Michigan Court of Appeals; Docket #352976, 353862; Unpublished
Judges Borrello, Servitto, and Stephens; Per Curiam
Official Michigan Reporter Citation: Not Applicable; Link to Opinion
In this unanimous unpublished per curiam decision, the Court of Appeals reversed the trial court’s denial of Defendants Matthew Hornbeck and Samuel Bradley’s motion for summary disposition, in which they sought dismissal of Plaintiff Estate of Lake Jacobson’s (“Plaintiff”) third-party claim against them, then affirmed in part and vacated in part the trial court’s denial of Defendant Sakstrup Towing, Inc.’s (“Sakstrup”) motion for summary disposition regarding Plaintiff’s third-party claim against it. The Court of Appeals first held that the public-duty doctrine shielded police officers Hornbeck and Bradley from liability for choosing not to detain an intoxicated driver who, after crashing his car into a culvert and being questioned by Hornbeck and Bradley, was allowed to get back into his car and drive off, immediately after which he crossed into oncoming traffic and crashed into Lake Jacobson’s vehicle, killing Jacobson instantly. The Court of Appeals then vacated the trial court’s denial of Sakstrup’s motion for summary disposition, holding that the trial court did not employ the proper test for determining whether Sakstrup’s tow-truck employee owed a duty to Plaintiff’s decedent to (1) adequately inspect the intoxicated driver’s crashed vehicle for disabling damage before towing it out of the culvert, and (2) prevent the intoxicated driver from driving off in a disabled vehicle. Lastly, the Court of Appeals upheld the trial court’s ruling that judicial estoppel did not operate to bar Plaintiff’s claim against Sakstrup because the trial court’s finding that genuine issues of material fact existed as to whether Hornbeck and Bradley were the proximate cause of Jacobson's death “was not a finding that the officers ‘were the proximate cause.’ (emphasis added)”
Hornbeck and Bradley were dispatched to the scene of a one-car crash involving Desten Houge. Houge had driven into a culvert off the roadway, ran over a traffic sign in the process, and become stuck. Hornbeck and Bradley interacted with Houge at the scene of the crash but did not suspect that he was under the influence of any intoxicants. They called Sakstrup Towing to remove Houge’s car from the culvert, and upon arrival, Sakstrup’s employee, Eric Downs, inspected all sides of the vehicle and its underbody before towing it back onto the roadway. Hornbeck, Bradley, and Downs then proceeded to drive off, allowing Houge to get back into his vehicle.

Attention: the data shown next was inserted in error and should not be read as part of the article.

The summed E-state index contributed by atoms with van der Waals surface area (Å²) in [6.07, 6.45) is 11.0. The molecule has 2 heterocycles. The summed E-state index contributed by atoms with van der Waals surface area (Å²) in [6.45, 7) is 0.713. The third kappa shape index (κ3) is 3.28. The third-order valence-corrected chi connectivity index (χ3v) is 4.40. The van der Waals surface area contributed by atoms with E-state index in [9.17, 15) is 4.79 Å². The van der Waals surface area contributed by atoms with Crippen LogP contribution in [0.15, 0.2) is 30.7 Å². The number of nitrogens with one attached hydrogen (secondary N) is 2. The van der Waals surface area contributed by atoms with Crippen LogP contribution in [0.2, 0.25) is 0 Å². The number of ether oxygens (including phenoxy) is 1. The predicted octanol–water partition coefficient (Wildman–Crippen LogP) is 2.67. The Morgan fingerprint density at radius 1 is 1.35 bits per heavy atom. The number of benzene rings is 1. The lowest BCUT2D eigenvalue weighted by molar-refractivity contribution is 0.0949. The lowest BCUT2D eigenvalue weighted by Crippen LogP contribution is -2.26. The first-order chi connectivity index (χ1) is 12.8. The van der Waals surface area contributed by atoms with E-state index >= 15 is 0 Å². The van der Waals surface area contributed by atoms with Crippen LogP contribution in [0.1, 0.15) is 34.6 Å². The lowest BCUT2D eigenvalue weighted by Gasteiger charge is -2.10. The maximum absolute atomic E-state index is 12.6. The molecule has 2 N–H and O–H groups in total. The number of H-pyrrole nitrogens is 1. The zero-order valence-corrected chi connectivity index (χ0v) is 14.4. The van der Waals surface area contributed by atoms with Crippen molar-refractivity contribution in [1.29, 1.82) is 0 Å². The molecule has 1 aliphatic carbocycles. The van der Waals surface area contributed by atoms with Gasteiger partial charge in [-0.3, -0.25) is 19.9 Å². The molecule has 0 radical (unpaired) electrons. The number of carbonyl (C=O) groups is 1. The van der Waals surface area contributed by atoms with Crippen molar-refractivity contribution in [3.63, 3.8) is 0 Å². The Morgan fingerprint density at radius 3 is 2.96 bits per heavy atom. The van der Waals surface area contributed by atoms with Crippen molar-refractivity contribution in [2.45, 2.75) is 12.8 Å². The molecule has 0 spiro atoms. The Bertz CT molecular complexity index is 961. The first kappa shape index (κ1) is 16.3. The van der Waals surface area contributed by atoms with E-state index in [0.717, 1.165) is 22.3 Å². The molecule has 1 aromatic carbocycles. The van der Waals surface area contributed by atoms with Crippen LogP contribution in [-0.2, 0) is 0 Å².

Upon reentering the highway, Houge almost immediately drove into oncoming traffic, colliding head-on with Lake Jacobson, killing him instantly. One eyewitness who observed Houge’s vehicle after it reentered the roadway testified that “the front end of the vehicle was damaged, the vehicle was rocking side to side, the wheels were coming off the ground, and there was no evidence that Houge was braking.” A postmortem toxicology report revealed that Houge had a blood alcohol content of .242%—three times the legal limit.
Plaintiff subsequently filed a third-party claim alleging negligence and/or gross negligence against Hornbeck and Bradley for willfully disregarding obvious signs that Houge was intoxicated—signs which were “clearly evident” from the dash-cam footage of their interaction—and allowing him to get back on the road, thereby creating “ ‘a high risk of severe danger of serious injury or death.’ ” Plaintiff also filed a third-party claim against Sakstrup based on Downs’s failure to properly inspect the vehicle for disabling damage.
Hornbeck and Bradley moved for summary disposition, arguing that they were entitled to governmental immunity pursuant to the public-duty doctrine. They argued that they had a duty to the general public, not to any one individual—e.g. Lake Jacobson—and that because the subject injury was to an individual member of the public, not the public at large, they were shielded from liability. Alternatively, they argued that they were neither grossly negligent nor the proximate cause of Plaintiff’s decedent’s injuries. Sakstrup also moved for summary disposition, arguing that Downs had no duty to Jacobson to act affirmatively on Jacobson's behalf and retain Houge’s car after he towed it out of the culvert. The trial court denied both motions, ruling that the public-duty doctrine did not apply to shield Hornbeck and Bradley from liability, that a question of fact existed as to whether Hornbeck and Bradley were grossly negligent, and that a question of fact existed as to whether Downs had a duty to properly inspect the vehicle for disabling damage and request a tow order from the officers. Sakstrup then moved for summary disposition again, this time arguing that the trial court’s denial of Hornbeck and Bradley’s motion constituted a finding that Hornbeck and Bradley were the proximate cause of Plaintiff’s injuries, and that judicial estoppel therefore operated to bar Plaintiff’s claim that Sakstrup was the proximate cause of Jacobson's death. The trial court disagreed and denied that motion as well.
The Court of Appeals reversed the trial court’s summary disposition order as to Hornbeck and Bradley, holding first that the Hornbeck and Bradley were shielded from liability by the public-duty doctrine, which provides: